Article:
“There are these two young fish swimming along, and they happen to meet an older fish swimming the other way, who nods at them and says, “Morning, boys, how’s the water?” And the two young fish swim on for a bit, and then eventually one of them looks over at the other and goes, “What the hell is water?”
This short didactic little parable was used at the start of David Foster Wallace’s commencement speech at Kenyon College in 2005. The original intention of which was to bring liberal-arts-education students outside of their own (often) solipsistic perspective, making it clear that: “the most obvious, ubiquitous, important realities are often the ones that are the hardest to see and talk about.”.
Much like many close friends I was part of a dialogue that was entirely suffocated by its own virtuous justification, we are the ones that are right, we are pushing for the best possible future, forward we must go, never looking back, for we are good! Everything that we were discussing could never escape our own perspective of what we had be taught ‘progress’ was. Whig history encapsulated basically, there’s not much more to it than just letting things happen and expecting…believing they are getting better, and to truly question, look and step-outside this view of the world was a bad, ignorant and even offensive idea. Well, I’m here to say “What the hell is water?”
2016 was one hell of year, I mean who’d have thought that people who are getting old might actually die, I mean really, who would have thought that people nearing, if not long past the average age of life-expectancy would actually die. All mortality jokes aside 2016 was some serious ju-ju, Brexit, Trump, global terrorism, death of the dream and various literal manifestations of a failing system that was refusing to confront its own weak supports. These various moments helped bring to light the obvious, made to reveal itself from its supposedly justified concealment, that’s not to say 2014 or 2015 were any better, merely that the events that transpired in 2016 were a serious help in terms of – accidentally – allowing people to understand that they can still think freely, they can still head for the exit.
Needless to say I was drowning in liberal progressive pandering, whiggish-apathy and a generalized acceptance that what everyone was doing was correct and should just…progress. I thought highly of Chomsky, and not once did I stop and think about his high status as a professor within the system he constantly berates. I voted to remain in the EU and very quickly came to realise that perhaps leaving isn’t going to be the end of everything-ever, and may potentially stop the unfiltered dialogues of the left, I was somewhat of a feminist and couldn’t bring myself to critisize a system which had in place methods to stop any criticism, via simply manipulating the view of how much power it had over mainstream media. I thought Jeremy Corbyn was the best hope for my country, not once did I think to question his motives in terms of constraining the element of free speech and true thought towards the parties own political gains. The binary morality of the left was becoming all too heavy on some very flimsy supports which eventually cracked and tumbled thanks to various thinkers and writings (the likes of which I shall go into in Part 2.).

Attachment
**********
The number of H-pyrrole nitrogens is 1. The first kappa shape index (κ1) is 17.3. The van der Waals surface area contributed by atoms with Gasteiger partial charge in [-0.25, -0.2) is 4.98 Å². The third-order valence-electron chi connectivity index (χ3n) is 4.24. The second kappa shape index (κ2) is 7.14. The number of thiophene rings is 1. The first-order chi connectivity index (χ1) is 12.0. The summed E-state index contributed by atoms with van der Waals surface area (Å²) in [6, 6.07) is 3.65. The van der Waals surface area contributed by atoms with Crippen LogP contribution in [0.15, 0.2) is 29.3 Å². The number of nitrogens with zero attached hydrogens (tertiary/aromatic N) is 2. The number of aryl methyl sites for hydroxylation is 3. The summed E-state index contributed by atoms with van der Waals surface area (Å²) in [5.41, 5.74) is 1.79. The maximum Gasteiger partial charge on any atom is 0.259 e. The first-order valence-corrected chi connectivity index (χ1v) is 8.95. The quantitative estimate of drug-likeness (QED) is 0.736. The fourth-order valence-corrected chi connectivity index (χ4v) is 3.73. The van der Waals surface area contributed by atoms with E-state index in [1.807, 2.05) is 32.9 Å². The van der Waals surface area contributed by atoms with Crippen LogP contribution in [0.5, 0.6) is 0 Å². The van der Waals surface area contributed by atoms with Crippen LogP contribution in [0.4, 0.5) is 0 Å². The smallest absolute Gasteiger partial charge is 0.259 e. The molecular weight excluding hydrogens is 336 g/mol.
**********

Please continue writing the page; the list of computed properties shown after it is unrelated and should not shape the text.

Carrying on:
This is not to say that I ever thought anything was a simple case of one movement being right and the other being wrong, it’s more that I didn’t realise that the progressive system in general was moving towards this type of reductionist thinking, not accidentally or via some chaotic chance, but purposely moving towards a tighter range of discussion to further their ideology, oppressing the range of accepted public opinion to such an extent that even merely questioning the motives of certain political groups who have you deemed as a racist, mysogynist or nazi.
Think of this first post as an overview, a blueprint of a failed system, my short history of following a step-by-step guide towards a failed state, how naive, how silly, how truly ignorant of me to not listen, not look at what was right under my nose all this time, and not only did I smell it, see it and feel it, I also believed it to be true, correct and the only possible way. It isn’t.